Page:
off the charts
BEYOND THE NUMBERS
BEYOND THE NUMBERS
Affordable Care Act Repeal Puts Veterans’ Health Care at Risk
February 10, 2017 at 1:30 PM
The uninsurance rate among non-elderly veterans has fallen by 42 percent since the major coverage provisions of the Affordable Care Act (ACA) took effect in 2014. Repealing the ACA, as congressional Republicans plan to do, would reverse these substantial coverage gains and exacerbate challenges facing the Department of Veterans Affairs (VA) health system.
Before those major ACA coverage expansions took effect, 89 percent of uninsured veterans would have been eligible for them based on their income (either the Medicaid expansion that states could adopt or the premium tax credits that help families buy marketplace coverage). Largely because veterans took advantage of these options, their uninsured rate dropped from 11.9 percent in 2013 to 6.8 percent in 2015, according to an Urban Institute analysis of the Centers for Disease Control and Prevention’s National Health Interview Survey (NHIS). States that adopted the Medicaid expansion have experienced the greatest gains. Since health reform took effect, fewer veterans report unmet health needs due to the cost of care, and fewer report trouble paying medical bills.
Many veterans get health services through the VA system, which tailors its services to veterans’ particular health care needs. Not all veterans qualify for VA care and others live far from facilities, which makes it less likely that they can access care through the VA. Like the population as a whole, most veterans get their health coverage through their employer, while others get it through Medicaid or, as of recently, the ACA’s marketplaces. An estimated 3 million veterans who were enrolled in the VA and, thus, were eligible for VA health care, nevertheless get some of their care elsewhere.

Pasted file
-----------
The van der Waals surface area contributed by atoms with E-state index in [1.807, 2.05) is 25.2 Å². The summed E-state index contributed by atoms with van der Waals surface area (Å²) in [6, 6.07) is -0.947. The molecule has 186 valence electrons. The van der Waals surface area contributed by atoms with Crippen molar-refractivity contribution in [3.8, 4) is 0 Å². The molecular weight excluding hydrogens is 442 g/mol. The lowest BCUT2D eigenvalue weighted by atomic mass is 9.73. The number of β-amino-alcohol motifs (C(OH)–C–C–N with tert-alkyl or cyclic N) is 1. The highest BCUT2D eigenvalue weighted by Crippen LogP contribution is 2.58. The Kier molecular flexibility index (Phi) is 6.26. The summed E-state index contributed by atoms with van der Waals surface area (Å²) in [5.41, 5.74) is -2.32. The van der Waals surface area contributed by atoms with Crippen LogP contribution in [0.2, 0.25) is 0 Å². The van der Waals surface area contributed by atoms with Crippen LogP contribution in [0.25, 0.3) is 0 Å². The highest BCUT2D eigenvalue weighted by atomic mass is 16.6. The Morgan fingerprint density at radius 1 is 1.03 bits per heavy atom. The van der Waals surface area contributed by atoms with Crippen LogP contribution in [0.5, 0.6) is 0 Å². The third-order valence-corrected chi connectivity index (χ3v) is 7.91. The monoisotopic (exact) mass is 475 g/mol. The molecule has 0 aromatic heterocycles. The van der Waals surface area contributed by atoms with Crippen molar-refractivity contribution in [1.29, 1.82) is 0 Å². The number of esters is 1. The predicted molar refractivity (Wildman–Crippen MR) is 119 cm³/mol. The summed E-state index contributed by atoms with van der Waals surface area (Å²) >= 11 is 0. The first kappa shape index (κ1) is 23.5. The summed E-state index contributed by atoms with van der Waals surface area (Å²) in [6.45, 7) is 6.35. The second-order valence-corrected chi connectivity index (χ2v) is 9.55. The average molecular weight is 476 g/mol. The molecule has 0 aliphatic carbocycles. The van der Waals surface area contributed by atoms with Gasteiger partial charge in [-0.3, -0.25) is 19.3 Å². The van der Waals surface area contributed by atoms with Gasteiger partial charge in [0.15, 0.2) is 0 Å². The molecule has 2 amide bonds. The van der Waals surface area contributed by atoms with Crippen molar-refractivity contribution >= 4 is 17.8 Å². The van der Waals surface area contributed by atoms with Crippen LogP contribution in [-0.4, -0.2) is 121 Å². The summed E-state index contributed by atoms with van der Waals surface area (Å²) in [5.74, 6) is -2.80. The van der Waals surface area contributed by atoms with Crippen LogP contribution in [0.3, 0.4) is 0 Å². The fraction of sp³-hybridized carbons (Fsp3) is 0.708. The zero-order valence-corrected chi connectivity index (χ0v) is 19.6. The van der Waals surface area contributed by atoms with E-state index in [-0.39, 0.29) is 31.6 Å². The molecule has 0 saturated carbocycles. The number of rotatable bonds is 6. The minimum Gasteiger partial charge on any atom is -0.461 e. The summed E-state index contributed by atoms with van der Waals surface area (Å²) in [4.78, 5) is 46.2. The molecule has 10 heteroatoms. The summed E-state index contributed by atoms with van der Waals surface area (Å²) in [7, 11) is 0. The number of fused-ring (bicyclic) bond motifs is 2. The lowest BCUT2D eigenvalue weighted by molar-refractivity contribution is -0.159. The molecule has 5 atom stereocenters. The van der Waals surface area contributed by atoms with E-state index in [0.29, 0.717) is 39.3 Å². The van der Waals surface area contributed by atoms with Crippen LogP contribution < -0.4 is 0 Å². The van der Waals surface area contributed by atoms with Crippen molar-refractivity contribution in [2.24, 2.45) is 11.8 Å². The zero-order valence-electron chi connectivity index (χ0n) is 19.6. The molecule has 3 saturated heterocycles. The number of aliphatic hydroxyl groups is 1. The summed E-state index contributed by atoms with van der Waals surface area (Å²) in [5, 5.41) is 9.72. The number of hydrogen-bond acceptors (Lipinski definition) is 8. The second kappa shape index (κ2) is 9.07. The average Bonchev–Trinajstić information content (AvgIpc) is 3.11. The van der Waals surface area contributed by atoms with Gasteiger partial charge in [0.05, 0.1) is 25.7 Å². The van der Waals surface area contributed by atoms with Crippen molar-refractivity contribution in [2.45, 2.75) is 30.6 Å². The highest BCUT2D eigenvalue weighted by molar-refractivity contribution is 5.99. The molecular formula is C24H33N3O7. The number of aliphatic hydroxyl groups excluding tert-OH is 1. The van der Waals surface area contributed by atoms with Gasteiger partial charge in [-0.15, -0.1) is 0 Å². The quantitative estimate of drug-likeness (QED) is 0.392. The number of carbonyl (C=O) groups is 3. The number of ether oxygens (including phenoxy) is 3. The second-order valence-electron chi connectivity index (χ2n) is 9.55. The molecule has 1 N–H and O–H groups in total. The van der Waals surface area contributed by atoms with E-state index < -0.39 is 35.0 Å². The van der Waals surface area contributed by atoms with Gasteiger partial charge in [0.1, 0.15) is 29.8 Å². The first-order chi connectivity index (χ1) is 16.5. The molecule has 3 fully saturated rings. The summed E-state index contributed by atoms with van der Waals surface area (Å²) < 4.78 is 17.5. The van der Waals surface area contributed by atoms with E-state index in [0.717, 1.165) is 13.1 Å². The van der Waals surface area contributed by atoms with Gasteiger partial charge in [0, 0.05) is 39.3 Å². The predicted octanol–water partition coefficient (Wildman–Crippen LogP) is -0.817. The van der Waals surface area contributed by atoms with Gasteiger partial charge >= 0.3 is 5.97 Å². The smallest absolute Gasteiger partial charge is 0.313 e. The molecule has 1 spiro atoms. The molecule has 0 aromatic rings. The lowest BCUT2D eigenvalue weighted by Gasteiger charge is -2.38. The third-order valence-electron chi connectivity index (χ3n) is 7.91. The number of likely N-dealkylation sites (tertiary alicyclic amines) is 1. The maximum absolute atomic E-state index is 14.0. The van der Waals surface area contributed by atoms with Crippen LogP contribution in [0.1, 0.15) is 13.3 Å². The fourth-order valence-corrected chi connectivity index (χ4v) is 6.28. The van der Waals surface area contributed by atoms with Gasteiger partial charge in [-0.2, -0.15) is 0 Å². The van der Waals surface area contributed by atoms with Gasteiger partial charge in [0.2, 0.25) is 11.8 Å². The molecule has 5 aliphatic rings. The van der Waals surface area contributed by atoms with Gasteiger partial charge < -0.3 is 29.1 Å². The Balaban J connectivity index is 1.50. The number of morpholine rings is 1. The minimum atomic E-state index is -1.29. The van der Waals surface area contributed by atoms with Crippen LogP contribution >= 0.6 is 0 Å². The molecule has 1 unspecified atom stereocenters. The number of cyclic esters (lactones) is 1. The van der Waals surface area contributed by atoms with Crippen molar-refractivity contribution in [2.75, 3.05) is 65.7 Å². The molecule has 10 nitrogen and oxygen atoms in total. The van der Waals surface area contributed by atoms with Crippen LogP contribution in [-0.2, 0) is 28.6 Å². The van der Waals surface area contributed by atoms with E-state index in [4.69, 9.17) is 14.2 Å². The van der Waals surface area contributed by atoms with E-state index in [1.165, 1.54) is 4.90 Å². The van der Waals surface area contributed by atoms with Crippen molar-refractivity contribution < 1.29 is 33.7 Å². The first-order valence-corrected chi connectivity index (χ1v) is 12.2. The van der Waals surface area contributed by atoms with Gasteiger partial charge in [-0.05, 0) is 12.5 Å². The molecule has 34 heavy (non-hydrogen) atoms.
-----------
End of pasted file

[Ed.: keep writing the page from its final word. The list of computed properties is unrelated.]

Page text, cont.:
Taking health coverage away from veterans by repealing the ACA would shift a greater burden to the VA at a time when the system is short-staffed and veterans are experiencing long wait times to see a doctor. If President Trump and Congress want to do right by veterans’ health care, they should take four critical steps: drop their ACA repeal efforts, make a greater effort to enroll the 318,000 uninsured veterans who are already eligible for ACA coverage, convince more states to expand Medicaid (which would make 124,000 uninsured veterans eligible if all of the 19 states that haven’t expanded Medicaid decided to do so), and increase resources for the VA system so that it can meet the needs of more veterans.